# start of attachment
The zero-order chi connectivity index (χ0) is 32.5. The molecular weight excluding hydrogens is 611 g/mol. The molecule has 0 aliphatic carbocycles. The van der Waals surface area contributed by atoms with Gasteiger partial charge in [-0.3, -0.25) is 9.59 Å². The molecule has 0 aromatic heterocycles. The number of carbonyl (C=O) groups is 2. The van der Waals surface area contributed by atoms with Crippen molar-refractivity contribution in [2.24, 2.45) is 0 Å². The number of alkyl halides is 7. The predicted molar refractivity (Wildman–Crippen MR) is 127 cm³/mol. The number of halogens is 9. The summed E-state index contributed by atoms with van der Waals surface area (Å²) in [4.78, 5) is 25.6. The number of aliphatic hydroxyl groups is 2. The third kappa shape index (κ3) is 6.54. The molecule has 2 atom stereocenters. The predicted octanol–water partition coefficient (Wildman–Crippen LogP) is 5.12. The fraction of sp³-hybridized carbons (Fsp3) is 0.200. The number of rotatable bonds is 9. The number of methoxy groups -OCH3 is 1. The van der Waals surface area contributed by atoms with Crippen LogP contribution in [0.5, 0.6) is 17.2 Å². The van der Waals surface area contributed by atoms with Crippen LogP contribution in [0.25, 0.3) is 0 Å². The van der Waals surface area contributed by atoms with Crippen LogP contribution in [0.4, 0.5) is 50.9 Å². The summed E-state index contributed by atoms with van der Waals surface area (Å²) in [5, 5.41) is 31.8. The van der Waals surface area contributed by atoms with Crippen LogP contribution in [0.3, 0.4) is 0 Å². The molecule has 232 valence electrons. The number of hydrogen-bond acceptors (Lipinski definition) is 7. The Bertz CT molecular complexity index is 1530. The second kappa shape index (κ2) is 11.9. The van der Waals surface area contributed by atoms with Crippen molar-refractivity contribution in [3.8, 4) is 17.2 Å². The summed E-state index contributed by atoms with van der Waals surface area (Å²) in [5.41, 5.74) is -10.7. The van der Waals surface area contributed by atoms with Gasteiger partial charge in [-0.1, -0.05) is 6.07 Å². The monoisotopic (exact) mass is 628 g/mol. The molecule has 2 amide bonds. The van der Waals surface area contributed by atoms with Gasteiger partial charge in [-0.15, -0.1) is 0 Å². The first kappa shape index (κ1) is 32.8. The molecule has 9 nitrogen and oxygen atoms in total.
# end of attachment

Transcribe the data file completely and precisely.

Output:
The zero-order chi connectivity index (χ0) is 32.5. The molecular weight excluding hydrogens is 611 g/mol. The molecule has 0 aliphatic carbocycles. The van der Waals surface area contributed by atoms with Gasteiger partial charge in [-0.3, -0.25) is 9.59 Å². The molecule has 0 aromatic heterocycles. The number of carbonyl (C=O) groups is 2. The van der Waals surface area contributed by atoms with Crippen molar-refractivity contribution in [2.24, 2.45) is 0 Å². The number of alkyl halides is 7. The predicted molar refractivity (Wildman–Crippen MR) is 127 cm³/mol. The number of halogens is 9. The summed E-state index contributed by atoms with van der Waals surface area (Å²) in [4.78, 5) is 25.6. The number of aliphatic hydroxyl groups is 2. The third kappa shape index (κ3) is 6.54. The molecule has 2 atom stereocenters. The predicted octanol–water partition coefficient (Wildman–Crippen LogP) is 5.12. The fraction of sp³-hybridized carbons (Fsp3) is 0.200. The number of rotatable bonds is 9. The number of methoxy groups -OCH3 is 1. The van der Waals surface area contributed by atoms with Crippen LogP contribution in [0.5, 0.6) is 17.2 Å². The van der Waals surface area contributed by atoms with Crippen LogP contribution in [0.25, 0.3) is 0 Å². The van der Waals surface area contributed by atoms with Crippen LogP contribution in [0.4, 0.5) is 50.9 Å². The summed E-state index contributed by atoms with van der Waals surface area (Å²) in [5, 5.41) is 31.8. The van der Waals surface area contributed by atoms with Crippen LogP contribution in [0.3, 0.4) is 0 Å². The molecule has 232 valence electrons. The number of hydrogen-bond acceptors (Lipinski definition) is 7. The Bertz CT molecular complexity index is 1530. The second kappa shape index (κ2) is 11.9. The van der Waals surface area contributed by atoms with Crippen molar-refractivity contribution in [3.8, 4) is 17.2 Å². The summed E-state index contributed by atoms with van der Waals surface area (Å²) in [5.41, 5.74) is -10.7. The van der Waals surface area contributed by atoms with Gasteiger partial charge in [-0.1, -0.05) is 6.07 Å². The monoisotopic (exact) mass is 628 g/mol. The molecule has 2 amide bonds. The van der Waals surface area contributed by atoms with Gasteiger partial charge in [-0.15, -0.1) is 0 Å². The first kappa shape index (κ1) is 32.8. The molecule has 9 nitrogen and oxygen atoms in total.